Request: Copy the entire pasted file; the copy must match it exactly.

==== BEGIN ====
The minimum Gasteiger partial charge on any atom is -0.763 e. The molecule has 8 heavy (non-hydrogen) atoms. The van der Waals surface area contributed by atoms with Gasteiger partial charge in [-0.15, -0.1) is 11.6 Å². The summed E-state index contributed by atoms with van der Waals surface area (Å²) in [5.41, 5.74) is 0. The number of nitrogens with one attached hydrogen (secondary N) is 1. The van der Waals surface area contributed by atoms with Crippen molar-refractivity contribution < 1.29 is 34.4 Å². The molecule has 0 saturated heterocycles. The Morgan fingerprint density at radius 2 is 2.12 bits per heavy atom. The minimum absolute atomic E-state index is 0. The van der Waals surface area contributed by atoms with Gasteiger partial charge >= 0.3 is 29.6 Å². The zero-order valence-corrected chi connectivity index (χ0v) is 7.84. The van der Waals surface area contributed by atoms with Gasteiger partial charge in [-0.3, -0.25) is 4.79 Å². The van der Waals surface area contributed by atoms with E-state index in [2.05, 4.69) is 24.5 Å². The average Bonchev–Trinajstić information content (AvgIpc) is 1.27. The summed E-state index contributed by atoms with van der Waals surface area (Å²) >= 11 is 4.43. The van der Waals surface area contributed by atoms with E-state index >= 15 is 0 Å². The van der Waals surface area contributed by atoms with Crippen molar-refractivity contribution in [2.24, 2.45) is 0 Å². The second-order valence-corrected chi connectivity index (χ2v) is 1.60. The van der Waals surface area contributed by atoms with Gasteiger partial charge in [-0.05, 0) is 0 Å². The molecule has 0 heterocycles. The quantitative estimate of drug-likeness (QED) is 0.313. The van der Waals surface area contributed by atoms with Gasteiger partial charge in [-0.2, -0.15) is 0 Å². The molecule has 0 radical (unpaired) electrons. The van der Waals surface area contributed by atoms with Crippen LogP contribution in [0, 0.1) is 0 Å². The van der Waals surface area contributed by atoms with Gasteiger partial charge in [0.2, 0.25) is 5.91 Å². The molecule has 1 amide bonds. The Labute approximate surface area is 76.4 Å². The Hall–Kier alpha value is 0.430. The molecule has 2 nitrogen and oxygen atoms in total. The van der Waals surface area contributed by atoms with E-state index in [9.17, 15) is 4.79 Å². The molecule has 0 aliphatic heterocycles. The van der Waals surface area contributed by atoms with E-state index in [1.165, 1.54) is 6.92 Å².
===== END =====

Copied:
The minimum Gasteiger partial charge on any atom is -0.763 e. The molecule has 8 heavy (non-hydrogen) atoms. The van der Waals surface area contributed by atoms with Gasteiger partial charge in [-0.15, -0.1) is 11.6 Å². The summed E-state index contributed by atoms with van der Waals surface area (Å²) in [5.41, 5.74) is 0. The number of nitrogens with one attached hydrogen (secondary N) is 1. The van der Waals surface area contributed by atoms with Crippen molar-refractivity contribution < 1.29 is 34.4 Å². The molecule has 0 saturated heterocycles. The Morgan fingerprint density at radius 2 is 2.12 bits per heavy atom. The minimum absolute atomic E-state index is 0. The van der Waals surface area contributed by atoms with Gasteiger partial charge >= 0.3 is 29.6 Å². The zero-order valence-corrected chi connectivity index (χ0v) is 7.84. The van der Waals surface area contributed by atoms with Gasteiger partial charge in [-0.3, -0.25) is 4.79 Å². The van der Waals surface area contributed by atoms with E-state index in [2.05, 4.69) is 24.5 Å². The average Bonchev–Trinajstić information content (AvgIpc) is 1.27. The summed E-state index contributed by atoms with van der Waals surface area (Å²) >= 11 is 4.43. The van der Waals surface area contributed by atoms with E-state index >= 15 is 0 Å². The van der Waals surface area contributed by atoms with Crippen molar-refractivity contribution in [2.24, 2.45) is 0 Å². The second-order valence-corrected chi connectivity index (χ2v) is 1.60. The van der Waals surface area contributed by atoms with Gasteiger partial charge in [-0.05, 0) is 0 Å². The molecule has 0 heterocycles. The quantitative estimate of drug-likeness (QED) is 0.313. The van der Waals surface area contributed by atoms with Gasteiger partial charge in [-0.2, -0.15) is 0 Å². The molecule has 0 radical (unpaired) electrons. The van der Waals surface area contributed by atoms with Crippen LogP contribution in [0, 0.1) is 0 Å². The van der Waals surface area contributed by atoms with Gasteiger partial charge in [0.2, 0.25) is 5.91 Å². The molecule has 1 amide bonds. The Labute approximate surface area is 76.4 Å². The Hall–Kier alpha value is 0.430. The molecule has 2 nitrogen and oxygen atoms in total. The van der Waals surface area contributed by atoms with E-state index in [9.17, 15) is 4.79 Å². The molecule has 0 aliphatic heterocycles. The van der Waals surface area contributed by atoms with E-state index in [1.165, 1.54) is 6.92 Å².